At the weekend, Leon and I cycled the Sea to Sea cycle route. We had been excitedly looking forward to this ride since the success of our last ride to Skelton. Initially we had planned on making the journey across England the weekend before since we had a bank holiday on Monday. We unfortunately had to postpone until this weekend.
Boy, are we glad we did postpone our trip! We had nearly perfect weather as we started out near the Whitehaven harbour. We snapped the obligatory photo at the beginning of the route before setting off on our 136 mile journey to Sunderland.
|Starting with our feet in the harbour to properly go from sea to sea|
The ride was certainly a challenge, but the weather and the sunshine made it enjoyable. I found it fun to continually pass the same people along the way.
Not far into our trip, I had been enjoying the scenery and dilligently cycling up hills when I looked ahead at Leon for a moment. His touring rack had completely broken off his bike! It was bad… it also pulled the rear mud guard up under itself and it was right up against the tyre. I’ve never seen anything like it.
Great… How were we going to get this fixed when we were a good 10 miles away from a bike shop? After taking all our kit off of Leon’s rack, I came up with the ingenious idea to use his bike cable to hold the rack on. It worked! Mostly. The touring rack was still a bit wobbly, but at least it won’t fall off. We could at least make it to Whinlatter, where we were able to get a new rack and have it installed!
|All smiles… just before Leon’s touring rack snapped off his bike|
Speaking of Whinlatter… What a climb! I have never had to cycle up a hill quite like that. It was, in a word, challenging. This was when I realised the trip was going to be more challenging than I had anticipated. It was honestly kind of discouraging to have to stop and see those we had passed before, passing us along the way up. We finally made it to the top of the pass, which also meant it was finally lunch time!
After waiting for Leon’s bike to get repaired and eating lunch, it was back down the other side of Whinlatter we went. That was good fun cycling down a gravel road with switchbacks. :) I braked
nearly the entire way down!
After Whinlatter, we cycled through Keswick to get another bite to eat before heading off to Dalemain, near Penrith, where we would stay for the evening at our friends’ home. Boy, were we ever so glad to finally eat a homecooked meal and put our heads on our pillows!
|View of Penrith as we were leaving|
The following day was even more of a challenge. Once we left Penrith proper, it started to sprinkle. Typical British weather. Already exhausted from the day before, I found it really hard to get up a lot of the hills, mostly because I would get out of breath too soon. We pressed on.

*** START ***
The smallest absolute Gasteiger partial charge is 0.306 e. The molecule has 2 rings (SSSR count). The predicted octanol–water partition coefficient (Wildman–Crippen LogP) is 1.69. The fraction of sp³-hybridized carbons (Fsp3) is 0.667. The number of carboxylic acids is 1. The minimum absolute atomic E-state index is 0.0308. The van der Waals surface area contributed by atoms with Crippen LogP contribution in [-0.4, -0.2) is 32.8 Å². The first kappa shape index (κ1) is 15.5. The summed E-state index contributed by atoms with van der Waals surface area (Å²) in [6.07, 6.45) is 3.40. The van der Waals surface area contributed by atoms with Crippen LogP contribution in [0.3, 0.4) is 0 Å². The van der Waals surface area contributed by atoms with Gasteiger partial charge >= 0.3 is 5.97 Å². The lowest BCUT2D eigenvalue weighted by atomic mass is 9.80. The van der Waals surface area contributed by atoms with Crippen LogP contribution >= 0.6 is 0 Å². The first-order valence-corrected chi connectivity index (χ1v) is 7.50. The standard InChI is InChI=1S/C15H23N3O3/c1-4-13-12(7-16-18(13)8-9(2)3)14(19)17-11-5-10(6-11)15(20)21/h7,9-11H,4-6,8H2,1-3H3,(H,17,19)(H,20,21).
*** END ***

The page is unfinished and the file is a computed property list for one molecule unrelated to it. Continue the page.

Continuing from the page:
About 20 miles into the trip, we discovered that Leon’s tyre was shredded. Not the tube, the tyre. We decided it was damage from the mud guard on the day before. After a kind cyclist stopped to help us, we patched up the tyre, replaced the tube and were on our way.
We stopped for lunch in Renwick and continued on. The next leg of our journey was going to be all uphill to Hartside. At this point we also realised that the prevailing westerly wind had significantly changed directions and was now blowing from the east.
At this point, the trip became significantly more difficult for me to press on. (We now think I have asthma, and this trip was enough to make me ring the doctor when I got home.) I gave it my best, but I was finding it more and more difficult for me to catch my breath. Leon says I was a real trooper for how long I did push myself. Eventually, once the wind became too strong to cycle forward, we made the decision to ring a friend of ours to come collect us and bring us home.
I was a bit relieved, and a bit disappointed as well. We did cycle half-way across the country, though, so we were encouraged by that. We have decided that we would finish the C2C cycle ride later this summer after I see my doctor and get my asthma (or whatever this is) under control. I think I can live with that decision.
While we were waiting for our friend to come pick us up, we stopped at a quaint tea room. Oh, did that tea taste good! We had a lovely conversation with one of the guys from the church who runs the tea room. He was an interesting gentleman (quite elderly man) who had been born in India and then lived all over. I enjoyed it.
|How many people does it take to put a bike rack together? :)|
Our friends arrived to rescue us an hour later. After fumbling with the bike rack for
about half an hour awhile, we were loaded up and headed back to Carlisle.
What a journey! I’m looking forward to finishing it later this summer!